LinkedIn’s ‘Gender Insights report’ shows that women are 16% more successful compared to men in getting a job. They are also 18% more likely to be hired for senior roles. The site’s statistics revealed that this is because the rate at which women apply for a job is 20% less and 16% fewer send their CVs on openings after viewing it. They are also less likely to seek job referrals, 26% less than their male counterparts.
Despite the recruiters gravitating more towards viewing male LinkedIn profiles, they end up finding women to be qualified as men when they see their profiles. Anna Beninger, senior director of Catalyst: a non-profit women’s leadership research group, says recruiters are heavily influenced by stereotypes. Society links masculine characteristics with leadership, and it influences recruiters to prefer male candidates.
The LinkedIn report revealed that women are 10% more likely to say that benefits are essential to be included in a job description. For the reason that employers who share this vital information give applicants the idea that they are committed to fair pay and transparency. 50% to 41% of women want to know the daily tasks of a role while they are 28% to 24% less likely to ask for information on long-term career opportunities.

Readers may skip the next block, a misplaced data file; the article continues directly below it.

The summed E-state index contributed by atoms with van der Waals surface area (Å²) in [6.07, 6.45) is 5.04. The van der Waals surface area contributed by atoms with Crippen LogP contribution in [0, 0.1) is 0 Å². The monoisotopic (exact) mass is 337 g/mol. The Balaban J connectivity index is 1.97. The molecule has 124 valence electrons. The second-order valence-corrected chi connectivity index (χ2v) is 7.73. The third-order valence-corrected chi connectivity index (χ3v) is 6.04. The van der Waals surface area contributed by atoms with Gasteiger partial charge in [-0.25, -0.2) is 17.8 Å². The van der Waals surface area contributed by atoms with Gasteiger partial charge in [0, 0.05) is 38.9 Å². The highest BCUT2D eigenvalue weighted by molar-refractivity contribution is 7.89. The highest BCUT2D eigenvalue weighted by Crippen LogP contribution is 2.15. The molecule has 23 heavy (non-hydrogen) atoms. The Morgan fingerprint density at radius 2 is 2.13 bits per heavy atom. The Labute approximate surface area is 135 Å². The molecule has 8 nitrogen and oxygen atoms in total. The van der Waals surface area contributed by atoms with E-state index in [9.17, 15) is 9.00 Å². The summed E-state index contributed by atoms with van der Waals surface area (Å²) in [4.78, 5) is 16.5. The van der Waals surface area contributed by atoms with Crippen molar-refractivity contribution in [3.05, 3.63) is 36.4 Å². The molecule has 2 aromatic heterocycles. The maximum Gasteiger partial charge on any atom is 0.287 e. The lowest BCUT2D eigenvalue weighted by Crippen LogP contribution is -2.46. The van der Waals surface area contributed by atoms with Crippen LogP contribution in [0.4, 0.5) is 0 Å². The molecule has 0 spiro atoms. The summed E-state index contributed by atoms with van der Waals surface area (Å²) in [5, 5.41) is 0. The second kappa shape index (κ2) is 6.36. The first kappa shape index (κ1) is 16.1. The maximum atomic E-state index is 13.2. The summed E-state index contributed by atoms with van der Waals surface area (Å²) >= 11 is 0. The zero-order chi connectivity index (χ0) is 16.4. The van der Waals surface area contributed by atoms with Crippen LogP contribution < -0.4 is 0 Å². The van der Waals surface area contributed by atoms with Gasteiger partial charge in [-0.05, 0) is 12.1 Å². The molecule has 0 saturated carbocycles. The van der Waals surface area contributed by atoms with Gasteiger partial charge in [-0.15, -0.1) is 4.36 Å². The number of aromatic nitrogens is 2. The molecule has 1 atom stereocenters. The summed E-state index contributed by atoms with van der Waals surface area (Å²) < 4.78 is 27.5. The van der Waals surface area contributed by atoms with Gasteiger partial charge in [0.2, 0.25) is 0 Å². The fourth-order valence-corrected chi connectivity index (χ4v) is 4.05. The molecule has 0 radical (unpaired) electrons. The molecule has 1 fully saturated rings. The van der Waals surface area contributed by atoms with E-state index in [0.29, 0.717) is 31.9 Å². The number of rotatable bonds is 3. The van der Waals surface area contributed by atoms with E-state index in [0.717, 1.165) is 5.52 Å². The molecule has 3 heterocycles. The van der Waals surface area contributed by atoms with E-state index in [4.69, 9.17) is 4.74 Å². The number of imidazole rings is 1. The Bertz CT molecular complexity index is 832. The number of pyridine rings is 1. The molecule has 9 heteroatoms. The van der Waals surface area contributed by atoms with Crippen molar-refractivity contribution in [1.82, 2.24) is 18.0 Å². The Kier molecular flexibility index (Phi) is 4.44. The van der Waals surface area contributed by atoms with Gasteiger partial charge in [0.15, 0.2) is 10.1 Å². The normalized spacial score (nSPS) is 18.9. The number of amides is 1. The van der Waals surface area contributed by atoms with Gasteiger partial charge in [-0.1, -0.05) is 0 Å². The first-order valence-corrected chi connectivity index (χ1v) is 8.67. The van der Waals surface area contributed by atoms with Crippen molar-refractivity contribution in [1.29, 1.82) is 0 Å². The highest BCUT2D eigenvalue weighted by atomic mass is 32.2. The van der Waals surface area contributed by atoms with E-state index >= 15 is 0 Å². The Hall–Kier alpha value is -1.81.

In recent years, job opportunities with similar pay grew quite prominently among recruiters on the site. These details were drawn from a survey conducted on 6,536 LinkedIn members from 20 countries in April 2017 and followed by the website’s Insight Community panel survey done on 376 members in April 2018. Studies on gender bias in job applications have shown varying results.
In 2012, a Yale University study reviewed a lab manager application from a male and female student. The recruiters (scientists), both men and women, judged the male applicant to show more willingness to mentor and be competent. The group was even willing to give him $4,000 more on his salary.
Another similar study in the International Journal of Project Management done in 2017 reviewed the perception of recruiters with male and female candidates on characteristics like trust, competence, and likability.
The study created two identical candidates named Stan and Susan. The woman was only less likely to be hired when her technical competence was perceived to be low, but she became more likely to get a job when she showed a higher level of technical proficiency.
LinkedIn advises that all employers should make job posts to be more inclusive by choosing to input key objectives rather than using gender-neutral language and qualifications on their job posts. The site also adds that sponsored content should also engage to a gender-diverse demographic.